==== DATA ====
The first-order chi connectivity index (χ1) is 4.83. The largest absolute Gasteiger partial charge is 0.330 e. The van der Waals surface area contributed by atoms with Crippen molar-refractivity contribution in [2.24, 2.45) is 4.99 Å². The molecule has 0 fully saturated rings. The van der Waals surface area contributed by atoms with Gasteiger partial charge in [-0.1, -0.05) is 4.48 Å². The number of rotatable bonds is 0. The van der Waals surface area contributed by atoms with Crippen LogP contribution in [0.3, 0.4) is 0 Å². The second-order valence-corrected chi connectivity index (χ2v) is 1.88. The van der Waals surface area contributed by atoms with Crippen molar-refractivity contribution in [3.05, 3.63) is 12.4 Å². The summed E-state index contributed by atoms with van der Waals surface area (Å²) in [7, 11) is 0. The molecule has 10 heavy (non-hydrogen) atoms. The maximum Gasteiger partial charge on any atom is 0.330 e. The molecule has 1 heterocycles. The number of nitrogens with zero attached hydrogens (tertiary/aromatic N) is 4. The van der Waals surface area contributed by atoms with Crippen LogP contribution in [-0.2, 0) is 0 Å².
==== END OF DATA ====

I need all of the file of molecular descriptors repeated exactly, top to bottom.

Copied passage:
The first-order chi connectivity index (χ1) is 4.83. The largest absolute Gasteiger partial charge is 0.330 e. The van der Waals surface area contributed by atoms with Crippen molar-refractivity contribution in [2.24, 2.45) is 4.99 Å². The molecule has 0 fully saturated rings. The van der Waals surface area contributed by atoms with Gasteiger partial charge in [-0.1, -0.05) is 4.48 Å². The number of rotatable bonds is 0. The van der Waals surface area contributed by atoms with Crippen LogP contribution in [0.3, 0.4) is 0 Å². The second-order valence-corrected chi connectivity index (χ2v) is 1.88. The van der Waals surface area contributed by atoms with Crippen molar-refractivity contribution in [3.05, 3.63) is 12.4 Å². The summed E-state index contributed by atoms with van der Waals surface area (Å²) in [7, 11) is 0. The molecule has 10 heavy (non-hydrogen) atoms. The maximum Gasteiger partial charge on any atom is 0.330 e. The molecule has 1 heterocycles. The number of nitrogens with zero attached hydrogens (tertiary/aromatic N) is 4. The van der Waals surface area contributed by atoms with Crippen LogP contribution in [-0.2, 0) is 0 Å².